THE urban fox’s snout is getting shorter, wider and more robust to help it scavenge through bins.
The animal is known for its cunning but its head and brain is becoming smaller as it adapts to life among humans, researchers say.
And the males have become metrosexual — shrinking to almost the same size as the vixens.
An international team compared 274 skulls of red foxes from London and the countryside.
Researcher Dr Kevin Parsons, of the University of Glasgow, said: “We saw urban foxes had a smaller brain size capacity but also a different snout shape that would help them forage within urban habitats.
“There was also less of a difference between males and females in urban foxes.”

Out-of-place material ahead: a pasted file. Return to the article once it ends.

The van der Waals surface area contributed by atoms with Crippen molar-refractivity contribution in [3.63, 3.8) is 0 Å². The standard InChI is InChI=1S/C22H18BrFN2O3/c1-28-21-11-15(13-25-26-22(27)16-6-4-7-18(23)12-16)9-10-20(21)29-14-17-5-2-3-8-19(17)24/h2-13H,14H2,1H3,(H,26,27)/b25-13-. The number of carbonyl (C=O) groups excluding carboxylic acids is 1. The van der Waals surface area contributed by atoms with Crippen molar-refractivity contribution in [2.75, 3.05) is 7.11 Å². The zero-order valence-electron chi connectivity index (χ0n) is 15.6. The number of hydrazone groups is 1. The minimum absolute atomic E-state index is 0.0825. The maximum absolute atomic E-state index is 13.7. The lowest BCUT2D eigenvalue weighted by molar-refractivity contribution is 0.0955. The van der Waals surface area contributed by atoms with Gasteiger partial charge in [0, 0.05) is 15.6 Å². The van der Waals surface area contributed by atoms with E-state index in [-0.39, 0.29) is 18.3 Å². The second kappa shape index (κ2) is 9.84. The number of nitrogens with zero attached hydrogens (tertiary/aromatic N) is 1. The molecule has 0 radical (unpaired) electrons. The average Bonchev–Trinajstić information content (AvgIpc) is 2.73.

He says the divergence of city dwellers from their country cousins also helps explain the evolution of dogs from wolves to our domesticated companions.
The number of red foxes in urban areas of England has soared from 33,000 to 150,000 in 25 years.
They are often brazen around humans, even approaching them for food.
Dr Parsons added: “Urban red foxes are becoming more similar to domesticated dogs as they adapt to their city environment.”
The similar size of the sexes brings them closer to many domesticated animals.
Researcher Dr Andrew Kitchener, from National Museums Scotland, said many of the changes would have been similar in the initial phases of domestication for our pets such as dogs and cats.
He added: “So, adapting to life around humans actually primes some animals for domestication.”
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